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6 Highly Recommended Strategies For Intelligently Managing Your Debt

black woman with credit card

It’s time to get that debt under control once and for all.

Debt is a big deal, and it’s the primary reason many of us are living from paycheck-to-paycheck. Of course, the devaluation of the dollar and the seemingly rising costs of living don’t help, either – but there’s not much that the individual person can do about the latter two things.

One thing you CAN do is learn to manage your debt so you can pay it down faster. Otherwise, it will remain hanging over your head, as you pay the interest without making much of a dent in the principal. Since most of us have student loan debt from college and our ever-continuing education, one place to start is with the site consolidatestudent.loan, where you can consolidate this debt into one easy payment at a manageable interest rate.

Once this part is done, you’ll still need a roadmap to actually paying it down as quickly as possible, so you can have some capital for that business you’ve been meaning to start, or for that much-needed vacation to Italy you’ve been meaning to take. Here goes…

1. Pay More Than You Have To

If you’re like the average person, then you have about 4-5 credit cards – and you’re carrying a balance on each one. That $25 minimum payment sure looks manageable every month, doesn’t it? Well, the problem is that this is precisely the reason you still have a balance years later – even a moderate balance can take a decade to fully pay off!

The way to solve this is to pay double the minimum payment each month so that the interest doesn’t just about eat up what you put down. Whether you have multiple credit cards, a student loan or an auto loan, calculate the most you can afford to put down every month and pay that much.

2. Get a Second Job

This second job can be anything, and run for just a few hours a day. The money you make from it should be reserved exclusively for paying down your debt; with this strategy, you’ll undoubtedly see huge gains – all it takes is discipline. The extra cash is not to be used for weekend parties or a new drum set though. Pick up a writing job online, or if you’re the more active type, mow a few lawns in your neighborhood. You’ll see the benefits in just a month’s time.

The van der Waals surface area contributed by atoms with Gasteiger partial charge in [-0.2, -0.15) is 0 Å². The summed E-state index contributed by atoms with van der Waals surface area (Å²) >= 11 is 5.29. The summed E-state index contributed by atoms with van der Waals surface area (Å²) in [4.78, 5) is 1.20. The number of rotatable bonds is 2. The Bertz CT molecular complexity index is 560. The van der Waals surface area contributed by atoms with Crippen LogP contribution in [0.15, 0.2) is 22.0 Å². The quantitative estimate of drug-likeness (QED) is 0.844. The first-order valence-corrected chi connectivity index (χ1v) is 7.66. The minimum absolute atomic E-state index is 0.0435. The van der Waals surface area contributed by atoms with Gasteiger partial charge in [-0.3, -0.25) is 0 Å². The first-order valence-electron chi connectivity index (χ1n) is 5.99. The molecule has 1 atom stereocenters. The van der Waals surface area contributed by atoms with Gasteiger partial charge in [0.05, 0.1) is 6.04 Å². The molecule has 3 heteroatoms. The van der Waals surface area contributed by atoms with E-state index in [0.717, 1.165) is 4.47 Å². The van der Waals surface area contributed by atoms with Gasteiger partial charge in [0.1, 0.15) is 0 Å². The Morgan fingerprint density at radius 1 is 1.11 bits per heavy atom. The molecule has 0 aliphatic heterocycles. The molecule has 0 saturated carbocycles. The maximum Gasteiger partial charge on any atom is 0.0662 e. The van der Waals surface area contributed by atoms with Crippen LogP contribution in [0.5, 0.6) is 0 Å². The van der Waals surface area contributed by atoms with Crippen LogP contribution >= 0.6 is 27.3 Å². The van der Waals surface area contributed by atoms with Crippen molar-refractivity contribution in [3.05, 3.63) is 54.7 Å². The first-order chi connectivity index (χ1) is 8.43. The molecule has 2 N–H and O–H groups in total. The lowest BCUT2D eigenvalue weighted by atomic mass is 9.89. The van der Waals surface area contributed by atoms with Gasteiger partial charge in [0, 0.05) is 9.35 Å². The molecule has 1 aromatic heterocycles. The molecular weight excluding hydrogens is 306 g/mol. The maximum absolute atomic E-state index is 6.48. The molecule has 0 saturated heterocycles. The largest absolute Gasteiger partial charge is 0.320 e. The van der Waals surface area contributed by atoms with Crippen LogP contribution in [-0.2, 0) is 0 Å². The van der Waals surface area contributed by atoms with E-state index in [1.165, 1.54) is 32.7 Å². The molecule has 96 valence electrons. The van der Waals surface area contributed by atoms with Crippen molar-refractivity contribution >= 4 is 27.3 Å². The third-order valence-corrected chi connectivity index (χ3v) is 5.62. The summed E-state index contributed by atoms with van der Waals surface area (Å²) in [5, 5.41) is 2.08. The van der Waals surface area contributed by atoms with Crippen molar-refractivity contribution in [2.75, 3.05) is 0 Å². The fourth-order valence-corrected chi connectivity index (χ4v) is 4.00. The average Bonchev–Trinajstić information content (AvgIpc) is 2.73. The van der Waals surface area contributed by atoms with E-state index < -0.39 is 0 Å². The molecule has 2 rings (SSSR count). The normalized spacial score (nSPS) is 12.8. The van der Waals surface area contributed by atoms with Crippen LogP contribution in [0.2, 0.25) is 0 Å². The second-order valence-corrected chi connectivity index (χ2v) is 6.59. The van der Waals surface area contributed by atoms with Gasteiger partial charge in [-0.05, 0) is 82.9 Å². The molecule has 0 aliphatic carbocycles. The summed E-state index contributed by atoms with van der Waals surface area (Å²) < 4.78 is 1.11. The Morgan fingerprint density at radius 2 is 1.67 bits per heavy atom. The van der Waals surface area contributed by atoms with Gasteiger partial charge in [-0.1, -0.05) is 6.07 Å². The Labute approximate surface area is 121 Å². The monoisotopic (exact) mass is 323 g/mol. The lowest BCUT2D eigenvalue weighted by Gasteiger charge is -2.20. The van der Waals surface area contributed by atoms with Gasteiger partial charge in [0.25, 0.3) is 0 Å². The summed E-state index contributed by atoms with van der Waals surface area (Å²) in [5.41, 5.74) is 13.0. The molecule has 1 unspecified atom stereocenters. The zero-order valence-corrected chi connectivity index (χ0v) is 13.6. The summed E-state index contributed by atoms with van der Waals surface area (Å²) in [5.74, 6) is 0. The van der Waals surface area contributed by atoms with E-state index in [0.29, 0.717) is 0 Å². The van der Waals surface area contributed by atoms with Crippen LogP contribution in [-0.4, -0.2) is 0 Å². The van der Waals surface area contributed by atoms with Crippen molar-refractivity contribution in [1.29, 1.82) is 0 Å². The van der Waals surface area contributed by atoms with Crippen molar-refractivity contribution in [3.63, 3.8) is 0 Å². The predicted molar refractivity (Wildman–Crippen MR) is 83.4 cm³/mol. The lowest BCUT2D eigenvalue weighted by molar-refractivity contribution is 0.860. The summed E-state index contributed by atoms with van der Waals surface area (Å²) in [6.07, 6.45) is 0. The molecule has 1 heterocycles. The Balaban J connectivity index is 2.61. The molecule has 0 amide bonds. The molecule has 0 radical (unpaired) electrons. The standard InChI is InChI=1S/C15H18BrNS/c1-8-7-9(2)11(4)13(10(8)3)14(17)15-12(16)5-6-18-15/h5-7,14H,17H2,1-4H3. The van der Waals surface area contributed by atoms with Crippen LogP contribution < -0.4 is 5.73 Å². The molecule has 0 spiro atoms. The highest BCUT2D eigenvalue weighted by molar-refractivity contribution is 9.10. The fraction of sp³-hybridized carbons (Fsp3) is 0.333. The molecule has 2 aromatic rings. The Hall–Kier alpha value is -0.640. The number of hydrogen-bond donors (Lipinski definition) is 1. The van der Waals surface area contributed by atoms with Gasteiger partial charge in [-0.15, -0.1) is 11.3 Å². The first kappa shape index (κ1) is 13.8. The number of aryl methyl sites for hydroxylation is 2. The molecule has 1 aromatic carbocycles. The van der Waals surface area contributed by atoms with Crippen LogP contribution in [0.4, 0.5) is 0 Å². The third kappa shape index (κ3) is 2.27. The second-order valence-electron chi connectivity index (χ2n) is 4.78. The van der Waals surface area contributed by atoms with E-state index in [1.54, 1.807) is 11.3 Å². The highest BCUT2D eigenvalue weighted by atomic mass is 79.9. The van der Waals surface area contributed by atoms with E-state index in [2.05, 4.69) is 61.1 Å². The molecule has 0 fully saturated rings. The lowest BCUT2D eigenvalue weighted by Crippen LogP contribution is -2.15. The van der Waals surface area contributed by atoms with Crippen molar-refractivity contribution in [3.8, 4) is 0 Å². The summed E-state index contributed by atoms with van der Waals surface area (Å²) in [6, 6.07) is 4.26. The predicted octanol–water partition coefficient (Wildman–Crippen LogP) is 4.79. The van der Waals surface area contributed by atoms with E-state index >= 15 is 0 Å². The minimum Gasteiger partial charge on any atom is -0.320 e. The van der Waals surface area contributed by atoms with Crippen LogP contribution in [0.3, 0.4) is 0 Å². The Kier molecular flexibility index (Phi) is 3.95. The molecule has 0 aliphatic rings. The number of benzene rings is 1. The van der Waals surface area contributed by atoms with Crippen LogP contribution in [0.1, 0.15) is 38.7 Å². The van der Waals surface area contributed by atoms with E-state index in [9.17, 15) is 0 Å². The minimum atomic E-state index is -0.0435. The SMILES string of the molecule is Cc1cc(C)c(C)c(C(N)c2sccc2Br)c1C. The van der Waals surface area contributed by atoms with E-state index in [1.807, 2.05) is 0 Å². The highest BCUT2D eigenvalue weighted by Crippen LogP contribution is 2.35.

3. Auction Your Stuff

If you’re like most people, you probably have an old laptop in good condition laying around as a back-up. This should spur you to get together all the things in good condition that you haven’t used in a year, and put them up for sale on eBay or in a yard sale. These are items you won’t miss (much), and this act tackles two issues: helps you clean up your place, and provides some cash to pay down that debt.

4. Balance Transfer

Credit card companies are always in the business of obtaining more clients, which is why you’re probably still receiving unsolicited requests in the mail. Although you should avoid opening new accounts when trying to pay down a balance, it can be beneficial if the new company is offering 0% APR on balance transfers for the next year or so. Opt for the ones offering longer terms – 15-18 months is best – and turn your balance over to them. You could save hundreds of dollars on interest if you pay it down within the stated period.

5. Reconsider The Way You Celebrate

There’s little doubt that the period during which you’re paying down your debt will run into birthdays, holidays and outings with family and friends. These are the periods during which people tend to run up debt, and you’ll have to avoid them if you’re serious about debt management. If you ditch most of your expensive habits – here’s looking at you, daily Starbucks – then you can allow yourself to relax a bit on a birthday or two. Don’t eliminate pleasures from your life – just find less costly alternatives.

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